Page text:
Tuesday, August 5, 2008

Management Styles of Webcomic Collectives

Some are groups of friends, like HalfPixel. Some have a powerful webmaster who has the last word, and who may or may not be a regular member as well. Groups built around consensus and democracy tend to be weak -- communes, in a word. Some groups are run by the founders. Some are just a bunch of people under a banner, yakking and talking on their forum with no goals or aspirations.

Chemistry, as you say, is probably the #1 killer virus of collectives. The usual cause is disproportionate input. I'm working on an article about how groups cope that may shed some light.

My ongoing research into comics collectives frequently leads me to web pages announcing the birth of a new collective that I've never seen. Digging usually reveals that about half of these never get off the ground and the rest tank within about 18 months.

Friction between members -- chemistry -- is often cited, but what causes it? As best I can tell, unequal participation by members is the main problem. Some do all the work and others are along for the ride. Eventually the ones doing the work wonder why they are breaking a sweat and lose heart. Sometimes they receive an invitation to relocate and accept it, dooming the remaining group.

What works to overcome this problem and make a group successful? It turns out there are a variety of strategies, and I'm going to share them:

FRIENDSHIP - HalfPixel is a group of friends -- four guys who really get along and enjoy each other's company. Like the best collectives, they are united for mutual support and common goals, and have been quite successful at executing common projects. They regularly appear at conventions together, and recently published the How to Make Webcomics book, co-written by all four. They have a podcast and keep in regular touch. Launching a collaborative union would break many friendships, but these guys make it work.

STRONG WEBMASTER - Some groups are built around a site that is controlled by an individual. If that individual builds a good site, he can attract participants, and he can control strife by responding to member needs while gently reining in excess. He can also expel people without the formalities of a vote.

STRONG FOUNDER(S) - Few collectives have grown as quickly as TomGeeks, which went from seven members to 150 in a few months. As a collective for female comics artists, any woman with a decent comic is admitted. The founders have retained administrative status of the collective however, and that seems to suit most members fine. They are glad to be showcased on a well-designed site and to join the lively forum. Still, a group of seven in charge raises challenges and the specifics of their internal arrangements have not, to my knowledge, been publicly discussed.

COMMUNAL - Here, everyone has a say on everything, and it's hard to get anything done. Many groups that form without a governance plan default to this model before collapsing.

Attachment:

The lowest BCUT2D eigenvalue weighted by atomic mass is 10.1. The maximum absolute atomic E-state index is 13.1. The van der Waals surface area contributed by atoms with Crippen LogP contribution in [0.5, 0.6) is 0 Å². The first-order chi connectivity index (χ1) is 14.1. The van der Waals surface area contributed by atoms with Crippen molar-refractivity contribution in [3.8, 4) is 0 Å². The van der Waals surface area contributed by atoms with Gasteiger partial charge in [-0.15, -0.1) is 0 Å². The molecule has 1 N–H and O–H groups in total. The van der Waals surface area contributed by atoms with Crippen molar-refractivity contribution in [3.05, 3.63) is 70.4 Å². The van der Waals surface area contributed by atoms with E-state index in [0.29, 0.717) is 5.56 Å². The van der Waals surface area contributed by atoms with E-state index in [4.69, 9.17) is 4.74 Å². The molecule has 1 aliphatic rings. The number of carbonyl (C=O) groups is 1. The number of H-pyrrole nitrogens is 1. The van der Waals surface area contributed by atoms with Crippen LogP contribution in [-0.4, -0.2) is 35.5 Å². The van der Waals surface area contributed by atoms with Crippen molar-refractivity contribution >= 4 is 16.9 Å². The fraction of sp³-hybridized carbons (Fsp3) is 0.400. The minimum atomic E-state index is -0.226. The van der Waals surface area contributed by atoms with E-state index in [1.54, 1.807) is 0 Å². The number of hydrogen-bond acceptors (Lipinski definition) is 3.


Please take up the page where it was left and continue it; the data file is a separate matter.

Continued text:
COMMON BANNER - Some groups post their member comics under a common flag, and usually creator bios as well. People are drawn to the group by its theme -- By Night, a horror comic collective, is an example. The cooperative is limited to the portal, and perhaps advertising it. Some members might never meet.

GROUP OF CASUAL FRIENDS - These usually start with the notion that forming a collective would be neat. Someone dashes off a logo, someone else throws together a site of sorts, then everyone adjourns to the forum for off-topic yakking. Usually a charismatic one is considered "in charge," but since there is no agenda, there isn't much to do except cajole someone to throw a post on the group blog once every six months.

Growth is a challenge to manage for every collective. Someone with a promising comic finds themselves feeling kind of odd and lonely while the others chat on about things. Having a sponsor helps -- someone to shepherd the newcomer along until they have been properly introduced and acclimated.

A collective can only manage a small proportion of quiet, seldom communicating types. A decision to carry a withdrawn person might be in the group's interest if they do a comic that will draw traffic, but fleshing out the ranks with people based solely on the quality of their work is dangerous to the energy level. Minor issues like keeping their section of the forum lively can become sore points.

First responders -- members who are always first to respond to any new post -- present the opposite problem. By depriving others of a chance to speak first, they present their point of view on everything until it starts to become the view of the collective to visitors. Enthusiasm is to be valued, but it can go too far.

To function, collectives, like any organization need methods to plan, control and execute. This is contrary to the freewheeling image of the collective many people hold, and some will object on ideological grounds. Good though their intentions may be, such people will bring ruin because granting concessions to ideology cripples performance.

Of all the organizing formats I have seen, one is curiously missing -- election of executive officers. It seems the choices are benevolent despot, friendship bonds, or anarchy.